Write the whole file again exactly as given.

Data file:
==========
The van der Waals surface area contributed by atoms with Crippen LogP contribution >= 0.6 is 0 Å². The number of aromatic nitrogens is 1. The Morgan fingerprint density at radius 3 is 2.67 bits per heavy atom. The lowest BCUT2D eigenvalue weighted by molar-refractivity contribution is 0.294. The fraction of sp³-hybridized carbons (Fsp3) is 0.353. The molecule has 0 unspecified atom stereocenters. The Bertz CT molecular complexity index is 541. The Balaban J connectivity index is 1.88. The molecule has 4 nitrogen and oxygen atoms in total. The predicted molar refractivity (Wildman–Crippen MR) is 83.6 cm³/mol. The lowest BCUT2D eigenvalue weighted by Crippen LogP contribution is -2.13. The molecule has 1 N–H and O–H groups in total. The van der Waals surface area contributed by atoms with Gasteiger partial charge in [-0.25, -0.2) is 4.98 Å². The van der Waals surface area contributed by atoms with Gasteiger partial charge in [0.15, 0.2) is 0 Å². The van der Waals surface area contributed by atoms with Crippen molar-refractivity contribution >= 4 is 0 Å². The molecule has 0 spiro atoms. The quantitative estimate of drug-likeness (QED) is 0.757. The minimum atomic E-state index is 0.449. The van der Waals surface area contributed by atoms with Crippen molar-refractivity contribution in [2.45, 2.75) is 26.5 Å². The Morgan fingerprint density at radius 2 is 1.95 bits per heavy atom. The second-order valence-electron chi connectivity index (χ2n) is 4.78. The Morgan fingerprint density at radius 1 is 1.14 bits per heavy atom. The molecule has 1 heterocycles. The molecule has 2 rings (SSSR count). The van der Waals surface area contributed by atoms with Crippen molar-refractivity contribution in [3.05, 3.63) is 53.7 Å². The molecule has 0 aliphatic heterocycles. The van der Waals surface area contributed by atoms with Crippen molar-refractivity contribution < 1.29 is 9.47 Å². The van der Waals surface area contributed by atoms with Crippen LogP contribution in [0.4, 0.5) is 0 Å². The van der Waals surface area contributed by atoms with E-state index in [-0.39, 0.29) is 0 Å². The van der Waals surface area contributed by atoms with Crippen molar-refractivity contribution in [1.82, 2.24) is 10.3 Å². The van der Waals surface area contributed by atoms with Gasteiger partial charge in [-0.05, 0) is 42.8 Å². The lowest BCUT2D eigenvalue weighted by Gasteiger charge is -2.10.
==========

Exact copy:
The van der Waals surface area contributed by atoms with Crippen LogP contribution >= 0.6 is 0 Å². The number of aromatic nitrogens is 1. The Morgan fingerprint density at radius 3 is 2.67 bits per heavy atom. The lowest BCUT2D eigenvalue weighted by molar-refractivity contribution is 0.294. The fraction of sp³-hybridized carbons (Fsp3) is 0.353. The molecule has 0 unspecified atom stereocenters. The Bertz CT molecular complexity index is 541. The Balaban J connectivity index is 1.88. The molecule has 4 nitrogen and oxygen atoms in total. The predicted molar refractivity (Wildman–Crippen MR) is 83.6 cm³/mol. The lowest BCUT2D eigenvalue weighted by Crippen LogP contribution is -2.13. The molecule has 1 N–H and O–H groups in total. The van der Waals surface area contributed by atoms with Gasteiger partial charge in [-0.25, -0.2) is 4.98 Å². The van der Waals surface area contributed by atoms with Gasteiger partial charge in [0.15, 0.2) is 0 Å². The van der Waals surface area contributed by atoms with Crippen molar-refractivity contribution >= 4 is 0 Å². The molecule has 0 spiro atoms. The quantitative estimate of drug-likeness (QED) is 0.757. The minimum atomic E-state index is 0.449. The van der Waals surface area contributed by atoms with Crippen molar-refractivity contribution in [2.45, 2.75) is 26.5 Å². The Morgan fingerprint density at radius 2 is 1.95 bits per heavy atom. The second-order valence-electron chi connectivity index (χ2n) is 4.78. The Morgan fingerprint density at radius 1 is 1.14 bits per heavy atom. The molecule has 1 heterocycles. The molecule has 2 rings (SSSR count). The van der Waals surface area contributed by atoms with Crippen molar-refractivity contribution in [3.05, 3.63) is 53.7 Å². The molecule has 0 aliphatic heterocycles. The van der Waals surface area contributed by atoms with Crippen molar-refractivity contribution < 1.29 is 9.47 Å². The van der Waals surface area contributed by atoms with Crippen LogP contribution in [0.4, 0.5) is 0 Å². The van der Waals surface area contributed by atoms with E-state index in [-0.39, 0.29) is 0 Å². The van der Waals surface area contributed by atoms with Crippen molar-refractivity contribution in [1.82, 2.24) is 10.3 Å². The van der Waals surface area contributed by atoms with Gasteiger partial charge in [-0.05, 0) is 42.8 Å². The lowest BCUT2D eigenvalue weighted by Gasteiger charge is -2.10.